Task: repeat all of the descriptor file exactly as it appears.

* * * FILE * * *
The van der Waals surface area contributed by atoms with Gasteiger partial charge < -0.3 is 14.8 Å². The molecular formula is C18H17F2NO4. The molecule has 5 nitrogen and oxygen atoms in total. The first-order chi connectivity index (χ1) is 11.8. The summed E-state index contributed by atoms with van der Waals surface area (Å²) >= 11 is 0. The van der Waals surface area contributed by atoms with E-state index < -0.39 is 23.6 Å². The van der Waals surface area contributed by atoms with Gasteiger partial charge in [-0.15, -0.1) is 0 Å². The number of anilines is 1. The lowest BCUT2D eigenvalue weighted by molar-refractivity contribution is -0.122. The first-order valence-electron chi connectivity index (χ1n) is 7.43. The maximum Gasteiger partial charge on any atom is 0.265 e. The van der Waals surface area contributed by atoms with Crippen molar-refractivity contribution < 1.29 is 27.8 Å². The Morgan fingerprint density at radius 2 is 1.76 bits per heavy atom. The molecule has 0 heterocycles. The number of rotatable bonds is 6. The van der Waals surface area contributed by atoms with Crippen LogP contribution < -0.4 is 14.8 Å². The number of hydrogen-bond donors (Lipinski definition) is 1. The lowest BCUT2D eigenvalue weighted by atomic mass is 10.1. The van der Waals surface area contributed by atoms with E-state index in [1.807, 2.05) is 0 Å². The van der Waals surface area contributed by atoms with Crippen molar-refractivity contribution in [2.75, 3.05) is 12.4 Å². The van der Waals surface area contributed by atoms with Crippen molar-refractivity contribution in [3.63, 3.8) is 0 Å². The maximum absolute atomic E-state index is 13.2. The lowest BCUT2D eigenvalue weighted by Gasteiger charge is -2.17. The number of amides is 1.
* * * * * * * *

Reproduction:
The van der Waals surface area contributed by atoms with Gasteiger partial charge < -0.3 is 14.8 Å². The molecular formula is C18H17F2NO4. The molecule has 5 nitrogen and oxygen atoms in total. The first-order chi connectivity index (χ1) is 11.8. The summed E-state index contributed by atoms with van der Waals surface area (Å²) >= 11 is 0. The van der Waals surface area contributed by atoms with E-state index < -0.39 is 23.6 Å². The van der Waals surface area contributed by atoms with Gasteiger partial charge in [-0.15, -0.1) is 0 Å². The number of anilines is 1. The lowest BCUT2D eigenvalue weighted by molar-refractivity contribution is -0.122. The first-order valence-electron chi connectivity index (χ1n) is 7.43. The maximum Gasteiger partial charge on any atom is 0.265 e. The van der Waals surface area contributed by atoms with Crippen molar-refractivity contribution < 1.29 is 27.8 Å². The Morgan fingerprint density at radius 2 is 1.76 bits per heavy atom. The molecule has 0 heterocycles. The number of rotatable bonds is 6. The van der Waals surface area contributed by atoms with Crippen LogP contribution < -0.4 is 14.8 Å². The number of hydrogen-bond donors (Lipinski definition) is 1. The lowest BCUT2D eigenvalue weighted by atomic mass is 10.1. The van der Waals surface area contributed by atoms with E-state index in [1.807, 2.05) is 0 Å². The van der Waals surface area contributed by atoms with Crippen molar-refractivity contribution in [2.75, 3.05) is 12.4 Å². The van der Waals surface area contributed by atoms with Crippen molar-refractivity contribution in [3.63, 3.8) is 0 Å². The maximum absolute atomic E-state index is 13.2. The lowest BCUT2D eigenvalue weighted by Gasteiger charge is -2.17. The number of amides is 1.